“I’m not supposed to give rides when I’m on duty,” he hesitates, “And two of ya will have to go in the back of the truck- it’ll be a rough ride, and-” But I’m already jumping up and down, thanking him. I throw my pack in the truck bed before he can change his mind. Then I sidle up to his window and say conspiratorially, “I can pay you in pot edibles….” He looks surprised. “I think we can work something out,” he agrees.
Hooray! Texas and I jump in the back, while Tumbler heads up front with Buster. Buster is not his real name; he basically broke the law for us, so I have to protect his identity. Texas told me I should call him Buster, so Buster it is. Buster has a working man’s good looks: flannel shirt, beard, scruffy haircut. As he drives us along the rocky, bumpy utility road, he occasionally stops to wave snakes out of the way. ” They’ll get killed if they stay there!” He informs Texas and me. What a great guy, stopping for snakes and hikers alike!
Texas and I are enjoying the scenery when we get to Tehachapi-Willow Springs Road. We both start to get up, but the truck lurches again into action, and suddenly we are on another dirt road, heading north instead of east. Texas and I look at each other, eyes wide, excited and nervous at the same time. Where the hell are we going?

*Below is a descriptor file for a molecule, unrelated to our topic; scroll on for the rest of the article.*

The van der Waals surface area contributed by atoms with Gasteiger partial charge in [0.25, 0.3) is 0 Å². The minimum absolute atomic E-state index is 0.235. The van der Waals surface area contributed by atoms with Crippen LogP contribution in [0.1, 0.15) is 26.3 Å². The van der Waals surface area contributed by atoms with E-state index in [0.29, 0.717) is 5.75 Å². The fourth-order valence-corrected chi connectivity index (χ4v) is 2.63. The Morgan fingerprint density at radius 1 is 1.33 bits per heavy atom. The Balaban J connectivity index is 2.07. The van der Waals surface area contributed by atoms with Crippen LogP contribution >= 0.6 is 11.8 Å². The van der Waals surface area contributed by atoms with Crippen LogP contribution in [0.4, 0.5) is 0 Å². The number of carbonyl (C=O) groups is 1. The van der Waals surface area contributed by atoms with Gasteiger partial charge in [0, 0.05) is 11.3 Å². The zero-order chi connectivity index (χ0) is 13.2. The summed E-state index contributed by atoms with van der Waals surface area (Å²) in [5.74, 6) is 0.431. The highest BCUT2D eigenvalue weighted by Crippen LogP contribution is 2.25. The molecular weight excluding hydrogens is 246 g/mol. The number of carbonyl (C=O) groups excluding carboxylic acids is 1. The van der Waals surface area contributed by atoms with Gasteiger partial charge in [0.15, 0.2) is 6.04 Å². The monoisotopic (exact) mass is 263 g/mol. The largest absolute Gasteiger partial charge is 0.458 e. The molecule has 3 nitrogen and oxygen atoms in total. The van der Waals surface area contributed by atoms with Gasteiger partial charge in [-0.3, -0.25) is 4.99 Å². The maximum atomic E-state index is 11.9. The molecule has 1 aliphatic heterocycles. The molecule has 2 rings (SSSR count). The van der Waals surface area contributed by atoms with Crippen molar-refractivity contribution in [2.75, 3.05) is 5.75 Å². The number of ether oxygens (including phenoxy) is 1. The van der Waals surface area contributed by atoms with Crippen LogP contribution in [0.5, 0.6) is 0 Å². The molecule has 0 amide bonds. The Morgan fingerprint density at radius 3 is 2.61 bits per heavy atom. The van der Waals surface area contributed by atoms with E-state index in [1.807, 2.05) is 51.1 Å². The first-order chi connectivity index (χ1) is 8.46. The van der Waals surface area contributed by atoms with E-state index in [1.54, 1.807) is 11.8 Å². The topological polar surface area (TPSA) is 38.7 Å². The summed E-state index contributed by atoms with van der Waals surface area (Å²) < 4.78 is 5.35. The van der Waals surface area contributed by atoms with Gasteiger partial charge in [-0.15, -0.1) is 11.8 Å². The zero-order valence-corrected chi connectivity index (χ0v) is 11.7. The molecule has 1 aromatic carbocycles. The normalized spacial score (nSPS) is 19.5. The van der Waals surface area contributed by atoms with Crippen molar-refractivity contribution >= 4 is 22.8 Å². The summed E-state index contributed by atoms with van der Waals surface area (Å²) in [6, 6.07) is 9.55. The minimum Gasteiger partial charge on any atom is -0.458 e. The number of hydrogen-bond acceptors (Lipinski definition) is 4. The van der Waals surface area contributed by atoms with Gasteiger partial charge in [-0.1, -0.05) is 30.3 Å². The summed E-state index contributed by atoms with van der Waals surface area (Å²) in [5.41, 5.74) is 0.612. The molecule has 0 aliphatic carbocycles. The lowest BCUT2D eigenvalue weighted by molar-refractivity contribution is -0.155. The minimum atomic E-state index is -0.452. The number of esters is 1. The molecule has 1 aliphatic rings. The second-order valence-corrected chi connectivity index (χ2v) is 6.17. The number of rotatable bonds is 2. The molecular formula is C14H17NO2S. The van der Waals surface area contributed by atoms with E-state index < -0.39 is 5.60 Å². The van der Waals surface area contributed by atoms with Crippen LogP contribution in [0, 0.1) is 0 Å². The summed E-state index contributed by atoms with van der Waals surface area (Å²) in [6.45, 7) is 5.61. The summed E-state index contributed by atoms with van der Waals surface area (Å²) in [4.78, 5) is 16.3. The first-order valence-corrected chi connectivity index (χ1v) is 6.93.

We end up getting a tour of the wind farm as Buster winds his way through, sometimes driving right along the base of the gigantic wind mills. I stare up into the blue sky and watch the white blades whoosh whoosh and cut the air right above me. It’s amazing. I can’t believe I’m here! A stranger’s truck, touring a wind farm on decimated dirt roads in the middle of the desert! So it’s not the PCT. So it’s not hiking. It IS an adventure. It’s not what I expected, but it’s still a gift. A crazy gift I will never forget.
My heart is full again, a goofy, wide smile on my face as we bump and bounce in the back of the truck, not knowing where we’re going. Hoping Buster is just taking us closer to Tehachapi, and not some desert killing field known only to wind farm workers.